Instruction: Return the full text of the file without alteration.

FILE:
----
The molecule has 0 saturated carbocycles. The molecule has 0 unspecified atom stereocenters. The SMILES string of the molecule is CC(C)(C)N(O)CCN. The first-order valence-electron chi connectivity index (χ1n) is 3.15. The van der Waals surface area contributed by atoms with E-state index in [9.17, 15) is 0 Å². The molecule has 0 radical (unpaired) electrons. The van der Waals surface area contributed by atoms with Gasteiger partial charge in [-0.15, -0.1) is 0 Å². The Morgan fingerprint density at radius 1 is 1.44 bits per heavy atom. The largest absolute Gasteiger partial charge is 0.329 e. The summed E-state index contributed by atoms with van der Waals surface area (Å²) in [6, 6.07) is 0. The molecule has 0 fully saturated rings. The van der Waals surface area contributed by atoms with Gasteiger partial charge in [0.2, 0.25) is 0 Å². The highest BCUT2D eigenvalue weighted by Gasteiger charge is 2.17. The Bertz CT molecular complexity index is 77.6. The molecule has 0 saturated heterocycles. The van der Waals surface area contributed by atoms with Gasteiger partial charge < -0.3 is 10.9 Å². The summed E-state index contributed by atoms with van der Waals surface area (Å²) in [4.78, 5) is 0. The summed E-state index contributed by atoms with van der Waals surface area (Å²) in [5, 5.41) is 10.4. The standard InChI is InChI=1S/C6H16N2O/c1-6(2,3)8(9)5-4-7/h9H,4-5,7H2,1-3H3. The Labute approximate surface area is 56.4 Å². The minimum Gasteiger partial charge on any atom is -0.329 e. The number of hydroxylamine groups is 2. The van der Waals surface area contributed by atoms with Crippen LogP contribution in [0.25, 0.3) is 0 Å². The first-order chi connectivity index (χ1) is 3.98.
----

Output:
The molecule has 0 saturated carbocycles. The molecule has 0 unspecified atom stereocenters. The SMILES string of the molecule is CC(C)(C)N(O)CCN. The first-order valence-electron chi connectivity index (χ1n) is 3.15. The van der Waals surface area contributed by atoms with E-state index in [9.17, 15) is 0 Å². The molecule has 0 radical (unpaired) electrons. The van der Waals surface area contributed by atoms with Gasteiger partial charge in [-0.15, -0.1) is 0 Å². The Morgan fingerprint density at radius 1 is 1.44 bits per heavy atom. The largest absolute Gasteiger partial charge is 0.329 e. The summed E-state index contributed by atoms with van der Waals surface area (Å²) in [6, 6.07) is 0. The molecule has 0 fully saturated rings. The van der Waals surface area contributed by atoms with Gasteiger partial charge in [0.2, 0.25) is 0 Å². The highest BCUT2D eigenvalue weighted by Gasteiger charge is 2.17. The Bertz CT molecular complexity index is 77.6. The molecule has 0 saturated heterocycles. The van der Waals surface area contributed by atoms with Gasteiger partial charge < -0.3 is 10.9 Å². The summed E-state index contributed by atoms with van der Waals surface area (Å²) in [4.78, 5) is 0. The summed E-state index contributed by atoms with van der Waals surface area (Å²) in [5, 5.41) is 10.4. The standard InChI is InChI=1S/C6H16N2O/c1-6(2,3)8(9)5-4-7/h9H,4-5,7H2,1-3H3. The Labute approximate surface area is 56.4 Å². The minimum Gasteiger partial charge on any atom is -0.329 e. The number of hydroxylamine groups is 2. The van der Waals surface area contributed by atoms with Crippen LogP contribution in [0.25, 0.3) is 0 Å². The first-order chi connectivity index (χ1) is 3.98.